“Tidings came to us from Connecticut how on ye 15th of 10M66 Sergeant Hart, ye son of Deacon Hart and his wife, and six children were all burned in their house at Farmington, no man knowing how the fire was kindled, neither did any of the neighbors see ye fire till it was past remedy. The church there had kept a fast at this man’s house two days before. One of his sons being at a farm, escaped the burning.”

It is by the will of the fates’ that Stephen’s grandson John was the only family member to survive this horrible incident. I can only imagine how devastating it would have been for him to lose his whole family, and at so young an age.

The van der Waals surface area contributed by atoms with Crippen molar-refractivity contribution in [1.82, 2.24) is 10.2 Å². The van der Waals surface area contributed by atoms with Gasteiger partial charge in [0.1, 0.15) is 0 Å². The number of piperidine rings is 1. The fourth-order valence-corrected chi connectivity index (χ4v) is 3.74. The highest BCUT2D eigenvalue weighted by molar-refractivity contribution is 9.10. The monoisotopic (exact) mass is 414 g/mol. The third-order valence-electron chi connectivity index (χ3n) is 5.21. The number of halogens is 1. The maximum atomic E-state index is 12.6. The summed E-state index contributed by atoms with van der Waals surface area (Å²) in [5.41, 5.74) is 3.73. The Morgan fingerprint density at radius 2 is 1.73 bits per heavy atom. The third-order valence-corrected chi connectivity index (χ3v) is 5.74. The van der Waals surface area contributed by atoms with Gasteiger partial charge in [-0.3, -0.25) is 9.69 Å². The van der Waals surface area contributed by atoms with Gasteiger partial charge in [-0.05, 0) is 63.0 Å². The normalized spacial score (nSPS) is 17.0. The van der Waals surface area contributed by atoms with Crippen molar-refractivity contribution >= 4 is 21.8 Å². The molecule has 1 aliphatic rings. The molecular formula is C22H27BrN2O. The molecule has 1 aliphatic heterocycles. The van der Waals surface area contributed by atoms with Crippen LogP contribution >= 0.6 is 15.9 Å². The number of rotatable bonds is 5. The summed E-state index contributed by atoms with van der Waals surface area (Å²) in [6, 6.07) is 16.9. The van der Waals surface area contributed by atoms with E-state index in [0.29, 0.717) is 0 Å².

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Sources:

Genealogical history of Deacon Stephen Hart and his descendants, 1632. 1875 : with an introduction of miscellaneous Harts and their progenitors, as far as known; to which is added a list of all the clergy of the name found, all the physicians, all the lawyers, the authors, and soldiers, by Andrews, Alfred, 1797-1876Hart, Austin1875 [archive.org]

Addendum version online:
http://www.qozzy.com/ipusers/harts/family/harts/book/index.html

Up in smoke…

Fire in some way or another has made its appearance often in my ancestor’s lives. The most devastating one being the Peshtigo Fire of 1871, a much nastier event than that little dust up they had in Chicago the same day. Most of the other fires seem to have been house or chimney fires of which I can count at least 6 having occurred to various ancestral families, so far. For the David Brooks family we have the following account.